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Full-Text Articles in Creative Writing

What I Know Now That I Wish They'd Told Me Back Then: A Time Capsule Of Advice From Baby Boomers To The Baby Busters Of Generation X, Don P. Diffine Ph.D. Nov 1995

What I Know Now That I Wish They'd Told Me Back Then: A Time Capsule Of Advice From Baby Boomers To The Baby Busters Of Generation X, Don P. Diffine Ph.D.

Belden Center Books

Consider this--if the fountain of youth is unattainable, wouldn't it be great to avoid being, as the Dutch say, "too soon old and too late smart?" After all, nobody gets a second chance to go through life again. Alas, we must learn from those who have been around the block a few more times than we have. We won't live long enough to make all their collective mistakes--as resourceful as we might be behind their backs.

Those wonderful voluntary participants interested in this writing project, most of whom had done a "heap of living," were encouraged to focus ...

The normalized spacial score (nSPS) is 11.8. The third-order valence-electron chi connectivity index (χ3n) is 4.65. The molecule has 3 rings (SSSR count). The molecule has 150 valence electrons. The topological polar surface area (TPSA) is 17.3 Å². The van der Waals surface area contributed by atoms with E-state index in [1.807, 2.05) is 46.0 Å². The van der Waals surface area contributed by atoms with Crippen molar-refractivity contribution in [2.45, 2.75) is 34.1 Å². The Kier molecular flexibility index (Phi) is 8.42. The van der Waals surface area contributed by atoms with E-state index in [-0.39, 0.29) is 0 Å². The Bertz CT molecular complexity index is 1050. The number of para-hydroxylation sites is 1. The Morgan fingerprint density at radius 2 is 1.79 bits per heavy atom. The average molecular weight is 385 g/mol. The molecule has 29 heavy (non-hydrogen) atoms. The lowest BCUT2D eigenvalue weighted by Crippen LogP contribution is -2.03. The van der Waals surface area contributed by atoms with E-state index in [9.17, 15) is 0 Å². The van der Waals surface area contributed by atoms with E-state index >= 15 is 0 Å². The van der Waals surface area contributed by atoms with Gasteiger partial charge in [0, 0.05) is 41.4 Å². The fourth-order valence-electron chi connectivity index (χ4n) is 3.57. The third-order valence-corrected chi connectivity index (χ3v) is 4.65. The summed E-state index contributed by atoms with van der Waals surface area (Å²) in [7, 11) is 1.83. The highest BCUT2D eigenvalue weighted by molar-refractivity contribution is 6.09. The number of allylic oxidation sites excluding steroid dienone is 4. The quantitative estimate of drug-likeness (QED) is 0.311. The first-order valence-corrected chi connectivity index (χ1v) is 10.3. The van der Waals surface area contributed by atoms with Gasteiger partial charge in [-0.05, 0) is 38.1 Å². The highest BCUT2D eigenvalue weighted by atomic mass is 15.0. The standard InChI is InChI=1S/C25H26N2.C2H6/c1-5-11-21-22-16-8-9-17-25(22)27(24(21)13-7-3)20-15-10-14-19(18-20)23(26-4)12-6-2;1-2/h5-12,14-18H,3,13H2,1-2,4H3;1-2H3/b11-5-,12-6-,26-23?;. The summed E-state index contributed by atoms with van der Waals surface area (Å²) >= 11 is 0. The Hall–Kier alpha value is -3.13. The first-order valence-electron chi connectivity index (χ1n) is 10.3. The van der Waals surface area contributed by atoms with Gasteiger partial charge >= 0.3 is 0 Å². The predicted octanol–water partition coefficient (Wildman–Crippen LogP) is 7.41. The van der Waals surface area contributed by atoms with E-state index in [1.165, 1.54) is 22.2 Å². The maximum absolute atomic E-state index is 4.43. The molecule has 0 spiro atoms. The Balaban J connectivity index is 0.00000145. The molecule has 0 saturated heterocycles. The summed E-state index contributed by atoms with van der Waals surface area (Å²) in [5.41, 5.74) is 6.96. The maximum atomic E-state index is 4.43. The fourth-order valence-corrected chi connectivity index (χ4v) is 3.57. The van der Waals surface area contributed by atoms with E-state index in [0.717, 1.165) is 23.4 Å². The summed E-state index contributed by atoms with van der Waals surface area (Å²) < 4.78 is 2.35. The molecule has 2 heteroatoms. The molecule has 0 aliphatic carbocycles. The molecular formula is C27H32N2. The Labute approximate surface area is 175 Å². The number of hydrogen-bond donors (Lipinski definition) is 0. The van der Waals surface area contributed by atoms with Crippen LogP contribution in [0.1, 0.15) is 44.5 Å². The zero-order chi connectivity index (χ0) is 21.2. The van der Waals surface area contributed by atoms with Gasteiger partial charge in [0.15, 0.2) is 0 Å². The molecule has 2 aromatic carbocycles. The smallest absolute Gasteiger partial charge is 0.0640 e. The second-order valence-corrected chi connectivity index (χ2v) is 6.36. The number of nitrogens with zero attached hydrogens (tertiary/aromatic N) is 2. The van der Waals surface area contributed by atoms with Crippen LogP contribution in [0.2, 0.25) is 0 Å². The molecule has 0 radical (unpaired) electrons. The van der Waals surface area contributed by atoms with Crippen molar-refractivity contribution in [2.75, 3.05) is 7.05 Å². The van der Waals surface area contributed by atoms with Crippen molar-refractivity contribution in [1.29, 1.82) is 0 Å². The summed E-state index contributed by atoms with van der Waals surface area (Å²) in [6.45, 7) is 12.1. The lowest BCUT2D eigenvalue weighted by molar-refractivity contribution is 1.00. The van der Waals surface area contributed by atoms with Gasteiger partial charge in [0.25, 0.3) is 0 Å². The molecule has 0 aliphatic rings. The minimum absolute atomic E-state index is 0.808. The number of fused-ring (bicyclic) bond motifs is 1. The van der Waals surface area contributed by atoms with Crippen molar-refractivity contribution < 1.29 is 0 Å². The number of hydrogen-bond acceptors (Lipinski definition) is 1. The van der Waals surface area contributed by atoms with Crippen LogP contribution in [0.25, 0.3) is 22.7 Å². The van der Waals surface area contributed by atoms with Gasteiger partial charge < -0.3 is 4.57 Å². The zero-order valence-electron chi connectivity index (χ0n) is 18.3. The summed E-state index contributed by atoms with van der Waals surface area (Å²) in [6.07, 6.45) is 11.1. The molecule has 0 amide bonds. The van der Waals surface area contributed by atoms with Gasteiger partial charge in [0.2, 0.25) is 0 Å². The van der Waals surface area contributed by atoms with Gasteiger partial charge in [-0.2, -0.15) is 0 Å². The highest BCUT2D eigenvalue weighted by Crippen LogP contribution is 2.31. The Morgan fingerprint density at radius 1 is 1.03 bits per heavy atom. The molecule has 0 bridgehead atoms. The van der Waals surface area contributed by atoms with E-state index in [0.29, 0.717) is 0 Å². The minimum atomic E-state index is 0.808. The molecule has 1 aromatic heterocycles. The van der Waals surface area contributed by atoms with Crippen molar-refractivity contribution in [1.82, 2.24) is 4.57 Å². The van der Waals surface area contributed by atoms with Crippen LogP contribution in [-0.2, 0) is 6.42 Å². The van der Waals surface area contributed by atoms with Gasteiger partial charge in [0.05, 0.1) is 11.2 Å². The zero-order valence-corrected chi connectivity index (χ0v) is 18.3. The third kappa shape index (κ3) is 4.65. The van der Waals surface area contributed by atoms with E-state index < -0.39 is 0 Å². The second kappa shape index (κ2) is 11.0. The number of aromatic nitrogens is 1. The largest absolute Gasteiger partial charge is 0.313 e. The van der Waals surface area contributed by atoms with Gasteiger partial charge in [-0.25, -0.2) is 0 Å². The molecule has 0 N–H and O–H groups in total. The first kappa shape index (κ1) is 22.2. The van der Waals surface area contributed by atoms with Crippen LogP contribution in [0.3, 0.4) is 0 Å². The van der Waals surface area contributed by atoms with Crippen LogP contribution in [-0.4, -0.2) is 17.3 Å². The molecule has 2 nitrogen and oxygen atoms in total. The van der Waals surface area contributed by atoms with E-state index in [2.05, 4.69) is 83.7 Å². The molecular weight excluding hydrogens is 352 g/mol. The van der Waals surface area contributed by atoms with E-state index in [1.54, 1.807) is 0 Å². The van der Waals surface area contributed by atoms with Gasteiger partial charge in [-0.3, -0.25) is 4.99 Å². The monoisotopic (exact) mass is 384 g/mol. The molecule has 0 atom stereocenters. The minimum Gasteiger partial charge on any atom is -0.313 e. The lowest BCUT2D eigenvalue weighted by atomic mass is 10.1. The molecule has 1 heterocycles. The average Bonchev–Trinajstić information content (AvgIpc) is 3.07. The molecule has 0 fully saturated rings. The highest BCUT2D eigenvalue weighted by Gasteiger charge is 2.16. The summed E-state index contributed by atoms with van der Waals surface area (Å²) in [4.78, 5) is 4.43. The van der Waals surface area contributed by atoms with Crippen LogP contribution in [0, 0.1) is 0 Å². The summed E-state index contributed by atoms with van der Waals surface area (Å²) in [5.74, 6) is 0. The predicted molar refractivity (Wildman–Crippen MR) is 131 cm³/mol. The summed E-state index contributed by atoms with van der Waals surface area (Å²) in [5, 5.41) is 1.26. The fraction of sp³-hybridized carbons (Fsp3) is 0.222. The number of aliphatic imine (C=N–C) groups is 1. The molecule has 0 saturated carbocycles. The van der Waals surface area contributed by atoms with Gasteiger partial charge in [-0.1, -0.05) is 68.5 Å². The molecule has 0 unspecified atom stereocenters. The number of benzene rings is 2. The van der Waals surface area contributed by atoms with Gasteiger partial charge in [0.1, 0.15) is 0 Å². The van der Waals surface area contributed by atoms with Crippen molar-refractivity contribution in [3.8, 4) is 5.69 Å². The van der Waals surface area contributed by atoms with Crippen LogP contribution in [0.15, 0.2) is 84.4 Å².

Unfriendly Fire: A Mother's Memoir, Peg Mullen Jan 1995

Unfriendly Fire: A Mother's Memoir, Peg Mullen

Singular Lives: The Iowa Series in North American Autobiography

In 1968 Michael Mullen, a graduate student in biochemistry, was drafted; in 1969 he was sent to Vietnam as a foot soldier in Colonel Norman Schwarzkopf's Charlie Company; and in 1970 he was killed by the same “friendly fire” that destroyed thousands of other lives during the Vietnam War.

Back home on the family farm in Iowa, his parents made his death a crusade to awaken all parents to the insanity of war. C. D. B. Bryan's Friendly Fire and the TV movie of the same name documented these dramatic years, and Peg Mullen became a national symbol ...


In My Father's Study, Benjamin S. Orlove Jan 1995

In My Father's Study, Benjamin S. Orlove

Singular Lives: The Iowa Series in North American Autobiography

In 1921 Solomon Orlovski, a Russian Jew born in 1904, emigrated to America and transformed himself into Robert Orlove, a pattern maker in two senses of the term: during the day, he worked in the fur trade in New York and Chicago, making patterns for toys and hats; in his private life he became a self-taught artist who created prints, sketches, and collages in his study. More than sixty years later his son Ben—an anthropologist educated at Harvard and Berkeley—walked through the doorway of the deceased Robert's study and began to explore more than a half century ...